What's difference between "Free" and "inactive"

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when it comes to memory (RAM)? I have an Intel iMac (early 2006) and I just loaded on a 1gb stick of RAM over the weekend to put me up to 1.5gb. There seems to be a little improvement in response, but not enough to go WoW over. It will load quite a few more programs, though, without slowing down.

One thing I've noticed is that a lot of memory seems to be classified as "inactive". Right now I only have open "Mail", "iTunes" and Safari. I have 590mb "free" and 610 "inactive". Yesterday i crunched a movie with MediaFork and even after it finished, i only had like 7mb free memory until i rebooted at which time I had 1.16gb "free". Can someone explain this to me?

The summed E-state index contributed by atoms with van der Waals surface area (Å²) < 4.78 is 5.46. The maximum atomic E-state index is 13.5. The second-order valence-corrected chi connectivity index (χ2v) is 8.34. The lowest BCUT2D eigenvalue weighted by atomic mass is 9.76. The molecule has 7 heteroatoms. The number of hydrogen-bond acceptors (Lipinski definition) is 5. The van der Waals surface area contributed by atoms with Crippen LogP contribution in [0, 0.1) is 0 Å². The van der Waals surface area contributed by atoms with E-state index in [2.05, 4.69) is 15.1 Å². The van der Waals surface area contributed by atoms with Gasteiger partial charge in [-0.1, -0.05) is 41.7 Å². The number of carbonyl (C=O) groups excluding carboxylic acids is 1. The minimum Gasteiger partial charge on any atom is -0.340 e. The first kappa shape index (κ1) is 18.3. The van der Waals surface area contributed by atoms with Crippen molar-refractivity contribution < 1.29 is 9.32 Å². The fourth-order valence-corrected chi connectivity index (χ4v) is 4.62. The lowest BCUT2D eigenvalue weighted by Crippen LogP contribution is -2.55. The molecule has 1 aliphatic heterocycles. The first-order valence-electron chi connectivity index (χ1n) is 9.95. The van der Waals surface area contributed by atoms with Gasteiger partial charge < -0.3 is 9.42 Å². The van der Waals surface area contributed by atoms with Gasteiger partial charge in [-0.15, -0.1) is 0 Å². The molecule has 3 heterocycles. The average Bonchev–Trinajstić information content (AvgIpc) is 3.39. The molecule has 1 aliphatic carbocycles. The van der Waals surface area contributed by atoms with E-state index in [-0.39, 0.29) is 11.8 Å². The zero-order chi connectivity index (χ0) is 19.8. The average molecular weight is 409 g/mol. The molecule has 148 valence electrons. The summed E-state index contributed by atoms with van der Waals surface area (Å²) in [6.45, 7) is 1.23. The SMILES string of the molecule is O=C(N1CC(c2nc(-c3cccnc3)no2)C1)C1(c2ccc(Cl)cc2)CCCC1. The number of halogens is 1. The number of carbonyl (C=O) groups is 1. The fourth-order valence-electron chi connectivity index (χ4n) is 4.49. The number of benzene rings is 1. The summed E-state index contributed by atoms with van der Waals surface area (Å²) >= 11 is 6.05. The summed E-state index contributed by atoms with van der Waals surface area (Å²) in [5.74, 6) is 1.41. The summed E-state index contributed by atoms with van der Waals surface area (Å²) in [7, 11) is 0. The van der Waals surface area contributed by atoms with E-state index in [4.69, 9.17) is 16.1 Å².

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http://docs.info.apple.com/article.html?artnum=107918

Wired memory

This information can't be cached to disk, so it must stay in RAM. The amount depends on what applications you are using.

Active memory
This information is currently in RAM and actively being used.

Inactive memory
This information is no longer being used and has been cached to disk, but it will remain in RAM until another application needs the space. Leaving this information in RAM is to your advantage if you (or a client of your computer) come back to it later.

Free memory
This memory is not being used.

(For most purposes, FREE and INACTIVE are sorta the same thing)
 
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Thanks Giulio!

That helps. I thought I lost my memory for a moment there.
 

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